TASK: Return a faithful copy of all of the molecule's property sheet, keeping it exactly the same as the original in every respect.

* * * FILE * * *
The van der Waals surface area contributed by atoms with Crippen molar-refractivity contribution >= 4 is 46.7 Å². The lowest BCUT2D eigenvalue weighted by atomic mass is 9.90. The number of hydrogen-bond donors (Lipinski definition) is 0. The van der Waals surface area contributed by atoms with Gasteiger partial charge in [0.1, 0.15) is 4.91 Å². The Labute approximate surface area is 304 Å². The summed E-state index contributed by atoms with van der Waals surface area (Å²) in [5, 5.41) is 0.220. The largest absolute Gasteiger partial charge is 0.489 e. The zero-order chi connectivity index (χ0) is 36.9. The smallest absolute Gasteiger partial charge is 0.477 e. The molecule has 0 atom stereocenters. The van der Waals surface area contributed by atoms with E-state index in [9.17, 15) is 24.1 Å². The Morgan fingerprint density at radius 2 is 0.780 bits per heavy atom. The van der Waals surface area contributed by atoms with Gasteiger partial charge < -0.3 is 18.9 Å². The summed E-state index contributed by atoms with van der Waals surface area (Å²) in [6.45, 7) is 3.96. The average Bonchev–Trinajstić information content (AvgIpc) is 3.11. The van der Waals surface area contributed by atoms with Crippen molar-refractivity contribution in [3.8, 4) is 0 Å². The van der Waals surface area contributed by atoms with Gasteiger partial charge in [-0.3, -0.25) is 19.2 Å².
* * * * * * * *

The van der Waals surface area contributed by atoms with Crippen molar-refractivity contribution >= 4 is 46.7 Å². The lowest BCUT2D eigenvalue weighted by atomic mass is 9.90. The number of hydrogen-bond donors (Lipinski definition) is 0. The van der Waals surface area contributed by atoms with Gasteiger partial charge in [0.1, 0.15) is 4.91 Å². The Labute approximate surface area is 304 Å². The summed E-state index contributed by atoms with van der Waals surface area (Å²) in [5, 5.41) is 0.220. The largest absolute Gasteiger partial charge is 0.489 e. The zero-order chi connectivity index (χ0) is 36.9. The smallest absolute Gasteiger partial charge is 0.477 e. The molecule has 0 atom stereocenters. The van der Waals surface area contributed by atoms with E-state index in [9.17, 15) is 24.1 Å². The Morgan fingerprint density at radius 2 is 0.780 bits per heavy atom. The van der Waals surface area contributed by atoms with Gasteiger partial charge < -0.3 is 18.9 Å². The summed E-state index contributed by atoms with van der Waals surface area (Å²) in [6.45, 7) is 3.96. The average Bonchev–Trinajstić information content (AvgIpc) is 3.11. The van der Waals surface area contributed by atoms with Crippen molar-refractivity contribution in [3.8, 4) is 0 Å². The van der Waals surface area contributed by atoms with Gasteiger partial charge in [-0.3, -0.25) is 19.2 Å².